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  1. 1. 21/11/13 Inheritance (The Java™ Tutorials > Learning the Java Language > Interfaces and Inheritance) Inheritance In the preceding lessons, you have seen inheritance mentioned several times. In the Java language, classes can be derived from other classes, thereby inheriting fields and methods from those classes. Definitions: A class that is derived from another class is called a subclass (also aderived class, extended class, or child class). The class from which the subclass is derived is called a superclass (also a base class or a parent class). Excepting O j c , which has no superclass, every class has one and only one direct superclass bet (single inheritance). In the absence of any other explicit superclass, every class is implicitly a subclass ofO j c . bet Classes can be derived from classes that are derived from classes that are derived from classes, and so on, and ultimately derived from the topmost class,O j c . Such a class is said bet to be descended from all the classes in the inheritance chain stretching back toO j c . bet The idea of inheritance is simple but powerful: When you want to create a new class and there is already a class that includes some of the code that you want, you can derive your new class from the existing class. In doing this, you can reuse the fields and methods of the existing class without having to write (and debug!) them yourself. A subclass inherits all the members(fields, methods, and nested classes) from its superclass. Constructors are not members, so they are not inherited by subclasses, but the constructor of the superclass can be invoked from the subclass. The Java Platform Class Hierarchy The O j c class, defined in thej v . a gpackage, defines and implements behavior common to all bet aaln classes—including the ones that you write. In the Java platform, many classes derive directly from O j c , other classes derive from some of those classes, and so on, forming a hierarchy of classes. bet All Classes in the Java Platform are Descendants of Object At the top of the hierarchy, O j c is the most general of all classes. Classes near the bottom of the bet hierarchy provide more specialized behavior. 1/4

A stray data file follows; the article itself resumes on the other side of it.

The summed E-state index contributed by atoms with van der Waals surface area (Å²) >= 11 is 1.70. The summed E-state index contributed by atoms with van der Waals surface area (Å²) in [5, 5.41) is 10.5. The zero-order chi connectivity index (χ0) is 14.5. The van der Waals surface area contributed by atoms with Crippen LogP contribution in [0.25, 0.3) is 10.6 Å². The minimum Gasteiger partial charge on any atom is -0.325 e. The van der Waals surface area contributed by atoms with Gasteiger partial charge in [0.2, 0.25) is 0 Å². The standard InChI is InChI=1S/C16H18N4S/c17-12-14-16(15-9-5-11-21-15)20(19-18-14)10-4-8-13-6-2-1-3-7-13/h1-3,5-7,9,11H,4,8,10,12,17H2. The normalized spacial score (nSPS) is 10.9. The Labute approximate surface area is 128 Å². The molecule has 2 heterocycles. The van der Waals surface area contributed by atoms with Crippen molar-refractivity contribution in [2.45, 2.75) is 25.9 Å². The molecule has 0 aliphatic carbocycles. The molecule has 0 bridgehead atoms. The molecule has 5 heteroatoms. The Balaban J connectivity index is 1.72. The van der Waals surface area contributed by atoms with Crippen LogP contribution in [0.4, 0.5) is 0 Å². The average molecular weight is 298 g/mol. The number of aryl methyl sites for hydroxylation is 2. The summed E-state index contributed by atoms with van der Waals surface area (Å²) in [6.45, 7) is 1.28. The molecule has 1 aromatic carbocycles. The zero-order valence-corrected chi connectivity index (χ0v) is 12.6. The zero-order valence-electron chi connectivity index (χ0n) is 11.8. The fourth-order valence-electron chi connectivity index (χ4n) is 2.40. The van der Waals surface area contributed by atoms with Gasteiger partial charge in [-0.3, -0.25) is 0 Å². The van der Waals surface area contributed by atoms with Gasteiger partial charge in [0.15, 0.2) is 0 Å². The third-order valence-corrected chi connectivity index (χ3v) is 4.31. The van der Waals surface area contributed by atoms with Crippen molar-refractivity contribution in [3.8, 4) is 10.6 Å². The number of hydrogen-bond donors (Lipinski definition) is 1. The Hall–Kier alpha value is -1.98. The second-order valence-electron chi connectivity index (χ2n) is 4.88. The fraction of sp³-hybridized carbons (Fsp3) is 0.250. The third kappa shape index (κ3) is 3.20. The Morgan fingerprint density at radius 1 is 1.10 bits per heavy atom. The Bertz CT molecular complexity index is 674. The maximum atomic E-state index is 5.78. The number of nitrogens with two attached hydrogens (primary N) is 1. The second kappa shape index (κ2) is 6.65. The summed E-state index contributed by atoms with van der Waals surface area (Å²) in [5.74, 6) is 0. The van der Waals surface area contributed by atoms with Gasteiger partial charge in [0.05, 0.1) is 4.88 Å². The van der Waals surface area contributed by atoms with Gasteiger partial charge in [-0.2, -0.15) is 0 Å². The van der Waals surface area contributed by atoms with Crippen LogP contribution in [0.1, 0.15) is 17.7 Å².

2. 2. 21/11/13 Inheritance (The Java™ Tutorials > Learning the Java Language > Interfaces and Inheritance) An Example of Inheritance Here is the sample code for a possible implementation of a B c c eclass that was presented in the iyl Classes and Objects lesson: pbi casBcce{ ulc ls iyl / teBccecashstrefed / h iyl ls a he ils pbi itcdne ulc n aec; pbi itga; ulc n er pbi itsed ulc n pe; / teBccecashsoecntutr / h iyl ls a n osrco pbi Bcceitsataec,itsatpe,itsater { ulc iyl(n trCdne n trSed n trGa) ga =sater er trGa; cdne=sataec; aec trCdne sed=satpe; pe trSed } / teBccecashsfu mtos / h iyl ls a or ehd pbi vi staec(n nwau){ ulc od eCdneit eVle cdne=nwau; aec eVle } pbi vi steritnwau){ ulc od eGa(n eVle ga =nwau; er eVle } pbi vi apyrk(n dceet { ulc od plBaeit ermn) sed- dceet pe = ermn; } pbi vi sedpiticeet { ulc od peU(n nrmn) sed+ iceet pe = nrmn; } } A class declaration for aM u t i B k class that is a subclass of B c c emight look like this: onanie iyl pbi casMutiBk etnsBcce{ ulc ls onanie xed iyl / teMutiBk sbls ad oefed / h onanie ucas ds n il pbi itsaHih; ulc n etegt / teMutiBk sbls hsoecntutr / h onanie ucas a n osrco pbi MutiBk(n sategt ulc onanieit trHih, itsataec, n trCdne itsatpe, n trSed itsater { n trGa) sprsataec,satpe,sater; ue(trCdne trSed trGa) saHih =sategt etegt trHih; } / teMutiBk sbls ad oemto / h onanie ucas ds n ehd pbi vi stegtitnwau){ ulc od eHih(n eVle saHih =nwau; etegt eVle } } 2/4